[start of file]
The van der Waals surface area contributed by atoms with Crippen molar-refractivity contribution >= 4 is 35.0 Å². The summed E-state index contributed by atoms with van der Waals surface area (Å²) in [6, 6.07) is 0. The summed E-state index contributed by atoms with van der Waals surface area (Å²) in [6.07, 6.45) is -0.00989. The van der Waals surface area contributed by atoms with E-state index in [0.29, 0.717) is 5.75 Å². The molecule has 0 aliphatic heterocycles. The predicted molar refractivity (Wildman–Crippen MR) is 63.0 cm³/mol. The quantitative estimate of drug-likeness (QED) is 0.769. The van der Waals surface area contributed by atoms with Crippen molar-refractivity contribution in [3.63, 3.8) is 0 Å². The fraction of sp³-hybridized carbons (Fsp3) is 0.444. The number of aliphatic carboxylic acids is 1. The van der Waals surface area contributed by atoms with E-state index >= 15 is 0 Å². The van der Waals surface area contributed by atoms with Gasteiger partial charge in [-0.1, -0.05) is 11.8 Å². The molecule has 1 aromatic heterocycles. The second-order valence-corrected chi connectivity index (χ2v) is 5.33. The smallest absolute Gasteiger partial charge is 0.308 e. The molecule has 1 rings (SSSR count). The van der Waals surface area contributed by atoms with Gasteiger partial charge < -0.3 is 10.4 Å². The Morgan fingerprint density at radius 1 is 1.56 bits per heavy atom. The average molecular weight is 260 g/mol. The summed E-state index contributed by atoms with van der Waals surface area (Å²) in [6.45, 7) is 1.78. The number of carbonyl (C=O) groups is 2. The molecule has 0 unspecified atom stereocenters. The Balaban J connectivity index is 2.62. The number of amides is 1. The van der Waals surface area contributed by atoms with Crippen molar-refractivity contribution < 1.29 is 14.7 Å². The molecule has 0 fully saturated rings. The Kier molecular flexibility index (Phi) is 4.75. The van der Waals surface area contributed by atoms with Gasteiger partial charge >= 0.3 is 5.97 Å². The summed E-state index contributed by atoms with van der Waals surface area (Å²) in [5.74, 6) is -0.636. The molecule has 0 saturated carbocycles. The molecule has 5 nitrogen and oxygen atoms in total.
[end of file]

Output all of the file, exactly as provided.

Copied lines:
The van der Waals surface area contributed by atoms with Crippen molar-refractivity contribution >= 4 is 35.0 Å². The summed E-state index contributed by atoms with van der Waals surface area (Å²) in [6, 6.07) is 0. The summed E-state index contributed by atoms with van der Waals surface area (Å²) in [6.07, 6.45) is -0.00989. The van der Waals surface area contributed by atoms with E-state index in [0.29, 0.717) is 5.75 Å². The molecule has 0 aliphatic heterocycles. The predicted molar refractivity (Wildman–Crippen MR) is 63.0 cm³/mol. The quantitative estimate of drug-likeness (QED) is 0.769. The van der Waals surface area contributed by atoms with Crippen molar-refractivity contribution in [3.63, 3.8) is 0 Å². The fraction of sp³-hybridized carbons (Fsp3) is 0.444. The number of aliphatic carboxylic acids is 1. The van der Waals surface area contributed by atoms with E-state index >= 15 is 0 Å². The van der Waals surface area contributed by atoms with Gasteiger partial charge in [-0.1, -0.05) is 11.8 Å². The molecule has 1 aromatic heterocycles. The second-order valence-corrected chi connectivity index (χ2v) is 5.33. The smallest absolute Gasteiger partial charge is 0.308 e. The molecule has 1 rings (SSSR count). The van der Waals surface area contributed by atoms with Gasteiger partial charge < -0.3 is 10.4 Å². The Morgan fingerprint density at radius 1 is 1.56 bits per heavy atom. The average molecular weight is 260 g/mol. The summed E-state index contributed by atoms with van der Waals surface area (Å²) in [6.45, 7) is 1.78. The number of carbonyl (C=O) groups is 2. The molecule has 0 unspecified atom stereocenters. The Balaban J connectivity index is 2.62. The number of amides is 1. The van der Waals surface area contributed by atoms with Crippen molar-refractivity contribution < 1.29 is 14.7 Å². The molecule has 0 fully saturated rings. The Kier molecular flexibility index (Phi) is 4.75. The van der Waals surface area contributed by atoms with Gasteiger partial charge >= 0.3 is 5.97 Å². The summed E-state index contributed by atoms with van der Waals surface area (Å²) in [5.74, 6) is -0.636. The molecule has 0 saturated carbocycles. The molecule has 5 nitrogen and oxygen atoms in total.